Mary Stuart was only six days old when she became Queen of Scotland. Most of her childhood and her formative years were spent in France. Scotland was ruled by regents, those appointed to govern by the state in the absence of its queen.
During her teenage years, while living overseas, Mary married King Francis II of France and became the country’s queen consort. But Francis died, and nineteen years after she had left Scotland, Mary returned to her homeland and reclaimed her throne. It’s at this point when Mary Stuart, the only surviving legitimate child of the late King James V, sets foot back on British soil where the new adult historical drama from director Josie Rourke, Mary Queen of Scots, begins.
For the following two hours, the film chronicles the rivalry between Mary, Queen of Scotland (Saoirse Ronan) and her sister, Elizabeth I, Queen of England (Margot Robbie). Elizabeth’s Protestant power was immense, extending its reach into Scotland, but Catholic Mary intended to be more than just a figurehead. In their own ways, both feared each other, but for different reasons.
Both were aware that Mary’s claim to the English throne was legitimate, something that England’s queen would never allow. But while Mary persistently declared her right to dismantle Elizabeth’s dominion, she not only had to deal with conflicts from her southern neighbors but also from within her own country. “We have a scourge upon our land,” declares John Knox (David Tennant), the fiery anti-Catholic Scottish minister. “It is a woman with a crown!”
Shot with exceptionally well-framed images by cinematographer John Mathieson – the larger the screen, the better to appreciate the composition – the events of Britain’s 16th-century history as portrayed can’t help but be ceaselessly fascinating. And while a single film can only show the sprawling story as a series of highlights, each scene is so crammed with conflict, there’s never a moment where the drama sags or interest wanes. The only casualty of such a fast-moving telling is the subject of time.
From 1561 when the film begins to 1587 where the story ends, twenty-six years have passed, yet the film rarely conveys a sense time. Mary never appears to age, a point that is actually raised by Elizabeth herself in a private meeting with her sister, one that historians believe never occurred. It’s more on the face of Queen Elizabeth where those twenty-six years can be viewed. First seen as a youthful woman, Elizabeth’s face is later covered in pox, then healed but left with the scars of disease, then seen later where, at the time of Mary’s execution, the monarch’s face was caked in the ghostly white makeup, an image made familiar through historical paintings.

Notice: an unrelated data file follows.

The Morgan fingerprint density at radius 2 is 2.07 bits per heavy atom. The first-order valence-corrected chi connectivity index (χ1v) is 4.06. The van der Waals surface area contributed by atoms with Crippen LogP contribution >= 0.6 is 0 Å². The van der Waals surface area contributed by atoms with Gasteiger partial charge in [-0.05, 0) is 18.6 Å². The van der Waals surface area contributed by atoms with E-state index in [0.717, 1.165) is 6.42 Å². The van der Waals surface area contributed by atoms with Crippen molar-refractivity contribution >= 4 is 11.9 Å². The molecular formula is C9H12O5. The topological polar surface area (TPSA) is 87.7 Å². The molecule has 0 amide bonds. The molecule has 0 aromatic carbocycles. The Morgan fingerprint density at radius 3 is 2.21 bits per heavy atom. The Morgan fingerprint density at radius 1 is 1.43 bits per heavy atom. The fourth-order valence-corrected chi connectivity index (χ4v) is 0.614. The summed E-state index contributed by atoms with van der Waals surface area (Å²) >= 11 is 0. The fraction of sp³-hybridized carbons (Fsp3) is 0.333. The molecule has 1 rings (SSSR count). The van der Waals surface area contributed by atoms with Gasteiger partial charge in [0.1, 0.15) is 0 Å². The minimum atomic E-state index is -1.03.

Both Ronan and Robbie are superb, each thoroughly convincing as the rival sisters intent on out-maneuvering the other. Ronan’s unique ability with accents is remarkable, whether it’s American, as in Lady Bird and The Lovely Bones, English in Atonement, her native Ireland as in Brooklyn, and here as a Scot in Mary Queen of Scots. Interestingly, her brogue is not as thick as those around her, and on reflection, it wouldn’t be. Having spent all of her youth and most of her teenage years growing up in France, it’s more than likely that Mary’s English language would have sounded French rather than Scots. By playing the character with an initially milder north of the border accent than most of her fellow countrymen adds a further nod to Ronan and the film’s authenticity. It’s only later, after having spent a considerable amount of time back in her homeland where her regional Scots becomes more apparent.
Australian actor Robbie has also proven how adept she can be with accents, as proven with her American in, among others, I, Tonya and The Wolf of Wall Street, her variations of English in The Legend of Tarzan and About Time, her upper-crust received pronunciation as the socialite mother in Goodbye Christopher Robin, and here as a pitch-perfect Queen Elizabeth l.
Had the full story of Mary Queen of Scots been told it would have taken several hours, not unlike the lengthy Netflix series The Crown. Each hour-long episode would have had the time to explore in detail the individual stories and their outcomes, all involving court intrigue, battles, threats of civil war, betrayal, and murder. And even though Mary’s final eighteen and a half years of imprisonment, confined under Elizabeth’s orders, is skipped over completely (a period that alone would make an interesting film) screenwriter Beau Willimon and director Rourke have done well streamlining the rivalry down to the studio’s desired two hours. Despite the time skipping, individual events rarely feel overly rushed.
MPAA Rating: R Length: 112 Minutes